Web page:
Attorneys close to several Republican witnesses in the Fulton County investigation into post-election interference by former President Donald Trump and his allies are preparing to move to quash any possible indictments of District Attorney, Fani Willis.
Their attempt to do so would build on recent public statements by the foreman of a special purpose grand jury, Emily Kohrs, according to two people familiar with the discussions who spoke to CBS News.
The special purpose grand jury served as an investigative body that could recommend charges but could not indict. Willis is now deciding whether to pursue charges and open a “regular” criminal grand jury to seek possible indictments against Trump or others based on the special grand jury’s recommendations, gleaned in a report he made after his job was completed.
He has not yet decided whether to pursue the charges and has only said that a decision on how to proceed is “imminent”.
Should she pursue the charges, attorneys for several witnesses are preparing to move to dismiss the charges, based on the foreman’s comments, which she argues taint those charges and the investigation.
CBS News legal analyst Rikki Klieman says it’s not appropriate for Kohrs to comment, but believes it won’t make any legal difference, since Willis will make his decision and a new grand jury will sit down to hand down any indictments.
Kohrs is prohibited from sharing any information from the special grand jury deliberations, and it appears he hasn’t, Klieman noted. However, some legal concerns could arise if she or other grand jurors reveal any of the deliberations.
Kohrs said the jury recommended more than a dozen indictments at the conclusion of its investigation into post-election meddling by former President Donald Trump and his allies, though he declined in multiple interviews with news agencies to say whether the grand jury recommended indictments against Trump.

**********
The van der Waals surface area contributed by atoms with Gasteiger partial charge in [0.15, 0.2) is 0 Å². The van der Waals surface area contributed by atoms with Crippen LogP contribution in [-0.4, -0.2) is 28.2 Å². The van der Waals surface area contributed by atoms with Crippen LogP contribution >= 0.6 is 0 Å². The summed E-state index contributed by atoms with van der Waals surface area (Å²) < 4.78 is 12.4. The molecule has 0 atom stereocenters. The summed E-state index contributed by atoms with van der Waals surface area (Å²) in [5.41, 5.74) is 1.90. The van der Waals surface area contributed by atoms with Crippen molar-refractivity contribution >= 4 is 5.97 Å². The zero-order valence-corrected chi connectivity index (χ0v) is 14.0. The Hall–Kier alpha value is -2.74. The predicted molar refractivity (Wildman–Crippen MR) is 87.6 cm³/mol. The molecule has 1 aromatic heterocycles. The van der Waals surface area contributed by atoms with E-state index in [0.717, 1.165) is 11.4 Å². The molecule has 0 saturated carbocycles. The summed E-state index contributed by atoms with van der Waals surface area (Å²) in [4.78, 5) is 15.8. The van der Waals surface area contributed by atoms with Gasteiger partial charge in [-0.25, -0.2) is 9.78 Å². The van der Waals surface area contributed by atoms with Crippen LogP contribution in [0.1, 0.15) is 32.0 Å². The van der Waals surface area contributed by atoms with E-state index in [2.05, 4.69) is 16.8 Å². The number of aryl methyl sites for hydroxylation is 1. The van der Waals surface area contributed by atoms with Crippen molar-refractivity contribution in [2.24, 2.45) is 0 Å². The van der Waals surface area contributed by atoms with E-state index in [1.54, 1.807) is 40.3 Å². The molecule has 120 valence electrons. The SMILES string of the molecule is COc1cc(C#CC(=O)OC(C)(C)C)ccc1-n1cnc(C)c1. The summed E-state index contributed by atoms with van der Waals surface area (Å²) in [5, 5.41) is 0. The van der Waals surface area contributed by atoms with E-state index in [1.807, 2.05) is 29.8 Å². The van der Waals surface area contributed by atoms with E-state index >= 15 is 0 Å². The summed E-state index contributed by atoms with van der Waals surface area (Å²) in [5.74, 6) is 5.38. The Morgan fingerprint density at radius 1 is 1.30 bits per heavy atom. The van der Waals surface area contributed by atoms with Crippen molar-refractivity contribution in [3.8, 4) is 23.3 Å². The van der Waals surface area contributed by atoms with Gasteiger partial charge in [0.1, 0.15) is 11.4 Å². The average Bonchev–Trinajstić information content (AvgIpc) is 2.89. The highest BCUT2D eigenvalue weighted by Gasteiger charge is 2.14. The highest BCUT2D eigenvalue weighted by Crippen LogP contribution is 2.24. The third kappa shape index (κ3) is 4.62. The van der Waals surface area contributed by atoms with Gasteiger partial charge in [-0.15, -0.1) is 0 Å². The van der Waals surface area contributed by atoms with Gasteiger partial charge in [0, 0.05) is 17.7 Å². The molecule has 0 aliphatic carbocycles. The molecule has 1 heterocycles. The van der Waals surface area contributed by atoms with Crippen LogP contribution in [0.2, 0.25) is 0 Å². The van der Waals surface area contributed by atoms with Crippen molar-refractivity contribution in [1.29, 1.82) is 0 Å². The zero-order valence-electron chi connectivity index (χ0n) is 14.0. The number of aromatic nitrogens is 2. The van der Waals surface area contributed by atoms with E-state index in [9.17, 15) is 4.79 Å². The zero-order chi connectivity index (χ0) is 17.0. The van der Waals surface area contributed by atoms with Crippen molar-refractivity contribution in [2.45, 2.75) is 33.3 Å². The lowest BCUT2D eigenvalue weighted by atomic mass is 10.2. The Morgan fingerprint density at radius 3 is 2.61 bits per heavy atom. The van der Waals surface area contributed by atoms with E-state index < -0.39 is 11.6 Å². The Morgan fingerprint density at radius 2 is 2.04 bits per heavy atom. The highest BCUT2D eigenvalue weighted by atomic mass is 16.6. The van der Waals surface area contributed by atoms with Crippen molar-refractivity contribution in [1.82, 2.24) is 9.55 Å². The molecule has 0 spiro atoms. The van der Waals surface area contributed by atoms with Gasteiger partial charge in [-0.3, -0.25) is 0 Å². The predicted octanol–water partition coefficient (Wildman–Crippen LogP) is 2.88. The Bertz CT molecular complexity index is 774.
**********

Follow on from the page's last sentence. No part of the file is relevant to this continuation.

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He also said the grand jury report, which was delivered to Fulton County District Attorney Fani Willis, recommended indictments on a number of charges. Seven of the report’s eight sections remain sealed: On Feb. 16, a judge ordered the release of the report’s introduction, conclusion, and eighth section, in which grand jurors recommended that Willis’ office consider perjury charges against one or more of the 75 witnesses heard from last year.
Kohrs declined to name anyone the grand jury recommended for prosecution. Asked by The New York Times whether Trump himself could be indicted, Kohrs replied: “You won’t be shocked. It’s not rocket science.
He said the grand jury decided not to interview Trump, even though his name was frequently mentioned.
“I’ll tell you it was a process where we heard his name a lot,” Kohrs told CNN on Tuesday. “We definitely heard a lot about former President Trump and we definitely discussed it a lot in the room. And I will say that when this list comes out, you wouldn’t — there aren’t any big twists waiting for you.
Despite the focus on Trump, Kohrs told the Associated Press the grand jury decided there was no need to call him as a witness.
“Trump was not a battle that we chose to fight,” Kohrs said.
In his interview with the Associated Press, Kohrs said he found the testimony of a former Dominion Voting Systems executive about how voting machines worked fascinating.
The grand jury was appointed in early May 2022, hearing evidence and receiving information from June 1 through December. In the introduction to its report, the jury said it found there was “widespread fraud” that could have upended the presidential election.
Willis’ office indicated in court filings that others came under scrutiny in the investigation, including a group of 16 Georgia Republicans who participated in an alternative election program and former Trump attorney Rudy Giuliani.
Kohrs told the Associated Press that Giuliani invoked the privilege and didn’t answer many questions.
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